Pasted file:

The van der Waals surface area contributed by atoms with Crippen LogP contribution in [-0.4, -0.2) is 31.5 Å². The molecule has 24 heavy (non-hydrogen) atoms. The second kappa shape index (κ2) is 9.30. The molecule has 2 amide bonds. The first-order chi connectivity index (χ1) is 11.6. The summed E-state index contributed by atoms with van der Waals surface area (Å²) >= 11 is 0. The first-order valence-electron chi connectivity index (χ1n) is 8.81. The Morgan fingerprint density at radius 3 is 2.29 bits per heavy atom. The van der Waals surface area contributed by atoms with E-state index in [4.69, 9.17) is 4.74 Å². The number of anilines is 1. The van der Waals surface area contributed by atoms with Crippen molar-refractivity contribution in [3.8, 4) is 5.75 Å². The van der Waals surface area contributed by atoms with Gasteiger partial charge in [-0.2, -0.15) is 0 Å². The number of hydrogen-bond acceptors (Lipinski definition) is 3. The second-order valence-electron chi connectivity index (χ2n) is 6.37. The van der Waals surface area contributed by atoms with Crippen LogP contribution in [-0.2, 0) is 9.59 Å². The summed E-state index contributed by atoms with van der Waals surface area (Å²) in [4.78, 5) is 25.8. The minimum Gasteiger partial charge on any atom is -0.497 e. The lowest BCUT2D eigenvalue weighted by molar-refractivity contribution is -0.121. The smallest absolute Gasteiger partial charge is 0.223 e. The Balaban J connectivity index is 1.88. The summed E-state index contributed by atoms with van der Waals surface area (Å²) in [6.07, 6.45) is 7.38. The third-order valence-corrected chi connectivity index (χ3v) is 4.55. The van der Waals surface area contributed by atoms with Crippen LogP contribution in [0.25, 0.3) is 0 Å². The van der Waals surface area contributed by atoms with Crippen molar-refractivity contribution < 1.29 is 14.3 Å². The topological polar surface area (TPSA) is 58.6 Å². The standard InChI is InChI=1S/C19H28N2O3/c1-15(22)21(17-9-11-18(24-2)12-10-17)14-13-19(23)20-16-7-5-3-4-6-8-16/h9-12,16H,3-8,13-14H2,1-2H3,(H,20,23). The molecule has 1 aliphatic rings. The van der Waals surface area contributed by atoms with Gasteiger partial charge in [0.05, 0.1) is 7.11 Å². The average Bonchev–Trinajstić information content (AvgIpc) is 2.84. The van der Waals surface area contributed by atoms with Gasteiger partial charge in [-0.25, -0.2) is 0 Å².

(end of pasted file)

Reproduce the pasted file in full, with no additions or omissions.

The van der Waals surface area contributed by atoms with Crippen LogP contribution in [-0.4, -0.2) is 31.5 Å². The molecule has 24 heavy (non-hydrogen) atoms. The second kappa shape index (κ2) is 9.30. The molecule has 2 amide bonds. The first-order chi connectivity index (χ1) is 11.6. The summed E-state index contributed by atoms with van der Waals surface area (Å²) >= 11 is 0. The first-order valence-electron chi connectivity index (χ1n) is 8.81. The Morgan fingerprint density at radius 3 is 2.29 bits per heavy atom. The van der Waals surface area contributed by atoms with E-state index in [4.69, 9.17) is 4.74 Å². The number of anilines is 1. The van der Waals surface area contributed by atoms with Crippen molar-refractivity contribution in [3.8, 4) is 5.75 Å². The van der Waals surface area contributed by atoms with Gasteiger partial charge in [-0.2, -0.15) is 0 Å². The number of hydrogen-bond acceptors (Lipinski definition) is 3. The second-order valence-electron chi connectivity index (χ2n) is 6.37. The van der Waals surface area contributed by atoms with Crippen LogP contribution in [-0.2, 0) is 9.59 Å². The summed E-state index contributed by atoms with van der Waals surface area (Å²) in [4.78, 5) is 25.8. The minimum Gasteiger partial charge on any atom is -0.497 e. The lowest BCUT2D eigenvalue weighted by molar-refractivity contribution is -0.121. The smallest absolute Gasteiger partial charge is 0.223 e. The Balaban J connectivity index is 1.88. The summed E-state index contributed by atoms with van der Waals surface area (Å²) in [6.07, 6.45) is 7.38. The third-order valence-corrected chi connectivity index (χ3v) is 4.55. The van der Waals surface area contributed by atoms with Crippen LogP contribution in [0.25, 0.3) is 0 Å². The van der Waals surface area contributed by atoms with Crippen molar-refractivity contribution < 1.29 is 14.3 Å². The topological polar surface area (TPSA) is 58.6 Å². The standard InChI is InChI=1S/C19H28N2O3/c1-15(22)21(17-9-11-18(24-2)12-10-17)14-13-19(23)20-16-7-5-3-4-6-8-16/h9-12,16H,3-8,13-14H2,1-2H3,(H,20,23). The molecule has 1 aliphatic rings. The van der Waals surface area contributed by atoms with Gasteiger partial charge in [0.05, 0.1) is 7.11 Å². The average Bonchev–Trinajstić information content (AvgIpc) is 2.84. The van der Waals surface area contributed by atoms with Gasteiger partial charge in [-0.25, -0.2) is 0 Å².